Film Lighting and Mood
LIGHTING IS ONE of the most powerful means of creating effect in films. The research on lighting as a means of creating effect has mainly been pragmatic and based on single- case observations. Different cinematographers have commented on their experiments with different types of lighting (cf. e.g., Mankiewitz 1986; Schaefer & Salvato, 1984), just as handbooks in film interpretation and film production (cf. Bordwell & Thompson, 1990; Monaco, 1977) have asserted some rules of thumb induced from typical practices and by means of introspection. There may be good reasons for the fact that, compared with narration, for instance, there exists no such thing as a theory of film lighting: The experience of light is a basic one, linked to numerous different situations, and the experience might not be derived from a small set of principles with unambiguous effects. And although the perception of light, including film light, is based on some innate capabilities, many versions of film lighting deviate from those natural conditions for which our visual capacities have been developed. More research has been done on lighting within art (cf. e.g., Arnheim 1974). The following does not pretend to be able to put forward a general theory of film lighting but will provide an account of some of the dominant metaphoric descriptions of the effects of film lighting and provide some reasons for these effects.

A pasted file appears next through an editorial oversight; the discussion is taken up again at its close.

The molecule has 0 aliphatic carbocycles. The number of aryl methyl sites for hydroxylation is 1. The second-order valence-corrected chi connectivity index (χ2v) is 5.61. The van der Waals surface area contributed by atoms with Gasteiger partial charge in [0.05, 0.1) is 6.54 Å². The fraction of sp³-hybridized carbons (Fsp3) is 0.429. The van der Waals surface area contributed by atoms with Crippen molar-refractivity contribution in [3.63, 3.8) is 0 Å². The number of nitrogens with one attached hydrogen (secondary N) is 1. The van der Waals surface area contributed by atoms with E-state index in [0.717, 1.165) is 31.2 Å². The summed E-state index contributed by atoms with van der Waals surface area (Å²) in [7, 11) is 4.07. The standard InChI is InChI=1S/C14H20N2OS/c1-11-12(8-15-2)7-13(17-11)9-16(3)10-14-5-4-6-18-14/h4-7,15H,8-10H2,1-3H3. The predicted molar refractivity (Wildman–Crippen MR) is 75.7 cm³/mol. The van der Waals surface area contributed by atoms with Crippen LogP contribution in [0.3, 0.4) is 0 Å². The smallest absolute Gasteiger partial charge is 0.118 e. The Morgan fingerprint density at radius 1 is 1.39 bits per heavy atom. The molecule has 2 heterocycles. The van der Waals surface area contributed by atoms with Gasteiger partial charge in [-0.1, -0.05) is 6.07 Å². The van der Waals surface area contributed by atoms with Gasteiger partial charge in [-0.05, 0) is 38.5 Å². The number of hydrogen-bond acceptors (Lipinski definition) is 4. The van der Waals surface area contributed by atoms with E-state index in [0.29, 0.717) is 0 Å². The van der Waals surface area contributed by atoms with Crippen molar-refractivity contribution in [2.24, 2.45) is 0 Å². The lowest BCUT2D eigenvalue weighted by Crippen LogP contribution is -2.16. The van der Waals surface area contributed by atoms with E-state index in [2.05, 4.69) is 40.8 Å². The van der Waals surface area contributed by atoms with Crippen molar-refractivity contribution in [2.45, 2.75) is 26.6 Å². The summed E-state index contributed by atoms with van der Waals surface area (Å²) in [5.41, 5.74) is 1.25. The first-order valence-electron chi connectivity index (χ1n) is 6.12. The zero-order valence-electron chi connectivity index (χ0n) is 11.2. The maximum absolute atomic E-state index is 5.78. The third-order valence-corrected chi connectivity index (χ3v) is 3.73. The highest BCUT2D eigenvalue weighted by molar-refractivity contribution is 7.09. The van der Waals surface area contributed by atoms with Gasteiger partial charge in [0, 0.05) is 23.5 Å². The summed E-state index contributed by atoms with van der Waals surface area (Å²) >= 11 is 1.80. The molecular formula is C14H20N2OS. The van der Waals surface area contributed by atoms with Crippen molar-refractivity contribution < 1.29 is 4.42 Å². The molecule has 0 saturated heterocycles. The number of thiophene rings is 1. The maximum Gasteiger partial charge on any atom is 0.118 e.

Describing the physical or technical layout of a given type of lighting is fairly easy; it is often possible to get descriptions from some of the people arranging the lighting. The problem of the intended effects is a much thornier one. To describe the cognitive effects of lighting—for instance, the way in which a given light enhances or impedes object recognition and object salience—in itself poses a series of problems for description. Mostly, however, the description of the effects of lighting is aimed at a larger endeavor, namely, to describe the way in which lighting aspectualizes the emotional experience of a given scene, resulting in sad, scary, or euphoric experiences. Although such moods may be analyzed in connection with an overall analysis of a given scene, it still raises the problem of how lighting contributes to mood. When cinematographers want to describe the effects of different types of lighting, they mostly use metaphors. Some of those are tactile (soft versus hard light, warm versus cold colors), others are muscular-kinetic: a given type of light provides a punch or a kick to the image. Such descriptions may not be just metaphoric in a vague sense but indications of ways that the viewer relates to given visual phenomena. To say that the light is soft, and thus also the objects illuminated with the soft light, may simply indicate the experience that the possible contact with the objects is evaluated as soft. To say that an image has got a punch may mean that the viewer has some low-level experiences of some qualities in the image that are dynamic and possibly suggest a “hard” interaction. A stone in a film is neither more